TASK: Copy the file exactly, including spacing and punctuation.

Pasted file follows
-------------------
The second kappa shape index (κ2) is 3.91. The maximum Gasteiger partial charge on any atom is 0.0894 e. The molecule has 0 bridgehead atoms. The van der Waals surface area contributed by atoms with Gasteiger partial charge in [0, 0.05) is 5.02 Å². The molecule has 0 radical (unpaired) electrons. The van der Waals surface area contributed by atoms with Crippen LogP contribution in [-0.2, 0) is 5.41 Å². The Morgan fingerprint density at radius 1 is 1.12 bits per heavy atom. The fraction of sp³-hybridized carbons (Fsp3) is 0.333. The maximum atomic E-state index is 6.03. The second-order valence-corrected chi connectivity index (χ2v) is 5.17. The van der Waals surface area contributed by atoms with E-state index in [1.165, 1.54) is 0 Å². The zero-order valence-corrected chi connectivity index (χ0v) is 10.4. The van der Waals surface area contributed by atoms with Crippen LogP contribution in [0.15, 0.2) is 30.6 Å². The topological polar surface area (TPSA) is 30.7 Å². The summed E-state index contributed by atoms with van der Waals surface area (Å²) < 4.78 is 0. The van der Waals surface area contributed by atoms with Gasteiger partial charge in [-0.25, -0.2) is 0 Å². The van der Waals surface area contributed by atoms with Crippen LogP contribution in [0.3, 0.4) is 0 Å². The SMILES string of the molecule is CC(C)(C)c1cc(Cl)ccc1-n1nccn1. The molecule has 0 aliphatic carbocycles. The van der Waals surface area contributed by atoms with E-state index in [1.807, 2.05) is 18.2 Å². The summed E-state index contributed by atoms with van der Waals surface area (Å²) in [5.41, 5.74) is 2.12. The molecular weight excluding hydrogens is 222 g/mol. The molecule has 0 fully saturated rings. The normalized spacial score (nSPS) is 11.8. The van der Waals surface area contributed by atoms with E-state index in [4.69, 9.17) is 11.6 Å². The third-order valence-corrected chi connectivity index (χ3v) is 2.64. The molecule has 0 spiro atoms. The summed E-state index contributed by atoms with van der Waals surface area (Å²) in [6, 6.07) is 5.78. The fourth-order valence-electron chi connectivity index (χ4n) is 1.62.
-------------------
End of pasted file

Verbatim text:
The second kappa shape index (κ2) is 3.91. The maximum Gasteiger partial charge on any atom is 0.0894 e. The molecule has 0 bridgehead atoms. The van der Waals surface area contributed by atoms with Gasteiger partial charge in [0, 0.05) is 5.02 Å². The molecule has 0 radical (unpaired) electrons. The van der Waals surface area contributed by atoms with Crippen LogP contribution in [-0.2, 0) is 5.41 Å². The Morgan fingerprint density at radius 1 is 1.12 bits per heavy atom. The fraction of sp³-hybridized carbons (Fsp3) is 0.333. The maximum atomic E-state index is 6.03. The second-order valence-corrected chi connectivity index (χ2v) is 5.17. The van der Waals surface area contributed by atoms with E-state index in [1.165, 1.54) is 0 Å². The zero-order valence-corrected chi connectivity index (χ0v) is 10.4. The van der Waals surface area contributed by atoms with Crippen LogP contribution in [0.15, 0.2) is 30.6 Å². The topological polar surface area (TPSA) is 30.7 Å². The summed E-state index contributed by atoms with van der Waals surface area (Å²) < 4.78 is 0. The van der Waals surface area contributed by atoms with Gasteiger partial charge in [-0.25, -0.2) is 0 Å². The van der Waals surface area contributed by atoms with Crippen LogP contribution in [0.3, 0.4) is 0 Å². The SMILES string of the molecule is CC(C)(C)c1cc(Cl)ccc1-n1nccn1. The molecule has 0 aliphatic carbocycles. The van der Waals surface area contributed by atoms with E-state index in [1.807, 2.05) is 18.2 Å². The summed E-state index contributed by atoms with van der Waals surface area (Å²) in [5.41, 5.74) is 2.12. The molecular weight excluding hydrogens is 222 g/mol. The molecule has 0 fully saturated rings. The normalized spacial score (nSPS) is 11.8. The van der Waals surface area contributed by atoms with E-state index in [4.69, 9.17) is 11.6 Å². The third-order valence-corrected chi connectivity index (χ3v) is 2.64. The molecule has 0 spiro atoms. The summed E-state index contributed by atoms with van der Waals surface area (Å²) in [6, 6.07) is 5.78. The fourth-order valence-electron chi connectivity index (χ4n) is 1.62.